Patients' perceptions and experiences of directly observed therapy for TB
To understand patients' perceptions and experiences of directly observed therapy (DOT) for tuberculosis treatment in the UK.
Patients receiving DOT as part of their TB treatment participated in semi-structured and audio-recorded interviews. Data were analysed using a framework approach.
Non-adherence was driven by socio-cultural, mental health, employment and discrimination factors. Patients valued DOT for its support and social connection but those in employment feared it could lead to disclosure and social discredit.
TB patients experience social isolation and fear discrimination. DOT offers a degree of social connection and support for marginalised patients but fails to tackle fundamental barriers to adherence such as mental health issues, addictions, housing and discrimination. Practice implications: Flexible patient-centred methods of DOT should be offered throughout patients' treatment. Research into multi-agency responsibility for promoting adherence needs to be commissioned, implemented and evaluated. Telemedicine and nurse-led clinics may improve access to care and improve patient experience.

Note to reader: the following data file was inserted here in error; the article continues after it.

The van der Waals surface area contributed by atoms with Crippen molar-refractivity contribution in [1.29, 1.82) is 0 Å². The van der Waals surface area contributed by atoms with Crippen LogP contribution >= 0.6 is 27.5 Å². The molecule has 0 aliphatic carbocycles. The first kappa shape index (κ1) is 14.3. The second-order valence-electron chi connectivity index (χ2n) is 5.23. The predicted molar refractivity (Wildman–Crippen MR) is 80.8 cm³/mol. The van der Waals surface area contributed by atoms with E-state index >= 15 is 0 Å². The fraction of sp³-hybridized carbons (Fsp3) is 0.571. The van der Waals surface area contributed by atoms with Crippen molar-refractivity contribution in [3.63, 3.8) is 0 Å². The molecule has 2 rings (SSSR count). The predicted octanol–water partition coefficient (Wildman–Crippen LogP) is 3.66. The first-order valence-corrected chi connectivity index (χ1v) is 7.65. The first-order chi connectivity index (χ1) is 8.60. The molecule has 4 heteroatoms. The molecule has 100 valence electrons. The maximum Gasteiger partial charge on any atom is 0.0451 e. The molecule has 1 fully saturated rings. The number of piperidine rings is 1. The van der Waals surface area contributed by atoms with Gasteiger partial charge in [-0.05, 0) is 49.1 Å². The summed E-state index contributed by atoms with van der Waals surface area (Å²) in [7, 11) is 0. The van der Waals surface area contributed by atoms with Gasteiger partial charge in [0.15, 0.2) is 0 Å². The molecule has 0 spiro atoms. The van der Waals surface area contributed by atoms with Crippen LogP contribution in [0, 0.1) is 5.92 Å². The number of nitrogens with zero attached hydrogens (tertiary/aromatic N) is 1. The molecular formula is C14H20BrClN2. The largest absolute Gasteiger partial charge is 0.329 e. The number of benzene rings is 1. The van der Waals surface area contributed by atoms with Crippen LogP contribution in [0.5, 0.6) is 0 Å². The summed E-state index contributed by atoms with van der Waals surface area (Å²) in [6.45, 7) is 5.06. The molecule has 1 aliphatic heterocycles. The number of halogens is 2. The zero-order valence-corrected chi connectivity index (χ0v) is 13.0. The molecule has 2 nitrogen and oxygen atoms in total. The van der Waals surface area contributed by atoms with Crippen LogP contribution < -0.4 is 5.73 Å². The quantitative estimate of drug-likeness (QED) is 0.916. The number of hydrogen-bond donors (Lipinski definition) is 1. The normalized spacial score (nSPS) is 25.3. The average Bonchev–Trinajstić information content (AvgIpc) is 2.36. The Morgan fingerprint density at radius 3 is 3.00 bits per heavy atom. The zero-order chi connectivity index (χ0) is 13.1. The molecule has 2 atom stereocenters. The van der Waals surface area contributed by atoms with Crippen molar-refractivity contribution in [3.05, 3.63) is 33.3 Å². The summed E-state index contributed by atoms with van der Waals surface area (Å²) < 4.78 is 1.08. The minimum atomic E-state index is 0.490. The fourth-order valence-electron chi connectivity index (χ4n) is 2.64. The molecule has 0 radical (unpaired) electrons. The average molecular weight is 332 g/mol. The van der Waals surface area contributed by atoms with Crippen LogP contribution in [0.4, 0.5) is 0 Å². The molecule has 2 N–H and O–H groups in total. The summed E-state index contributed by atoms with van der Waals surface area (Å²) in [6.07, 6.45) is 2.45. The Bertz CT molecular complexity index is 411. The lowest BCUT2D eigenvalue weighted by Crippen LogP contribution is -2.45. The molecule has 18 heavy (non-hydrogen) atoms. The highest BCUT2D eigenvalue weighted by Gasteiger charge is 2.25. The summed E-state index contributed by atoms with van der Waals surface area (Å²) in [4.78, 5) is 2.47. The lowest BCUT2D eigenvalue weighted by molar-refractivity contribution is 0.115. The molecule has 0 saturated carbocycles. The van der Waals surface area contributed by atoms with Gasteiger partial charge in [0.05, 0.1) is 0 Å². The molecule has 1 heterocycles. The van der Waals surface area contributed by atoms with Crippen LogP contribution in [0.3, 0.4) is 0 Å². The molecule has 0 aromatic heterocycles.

Tuberculosis (TB) is caused by a bacterium (Mycobacterium tuberculosis). When people with active TB in their lungs or throat cough, sneeze or spit, they can propel TB germs into the air which can be breathed in by others. A person need only inhale a single bacterium to become infected. TB usually affects the lungs, causing consolidation and tissue destruction, but can spread from the lungs to other parts of the body such as the spine, other organs and lymph nodes, causing serious infection. People with active TB in their lungs can infect 5–15 other people through close contact over the course of a year. Without proper treatment, 45% of people with active TB who are HIV negative and nearly all people with active TB who are HIV positive will die (World Health Organization (WHO), 2021).
Drug-sensitive TB is treated with a combination of antibiotics, usually 6 months of rifampicin and isoniazid augmented with ethambutol and pyrazinamide for the first 2 months. Severe cavitary pulmonary disease may need a longer course of treatment (9–12 months) and nearly all patients will experience undesirable side effects ranging from fatigue, nausea and vomiting through to rashes and liver toxicity. Drug-resistant strains of TB, however, require longer courses of treatment of between 9 and 24 months and include the use of second-line antibiotics with profound side-effects such as ototoxicity, gastrointestinal and central nervous system disturbances, dermatological changes and arthralgia.
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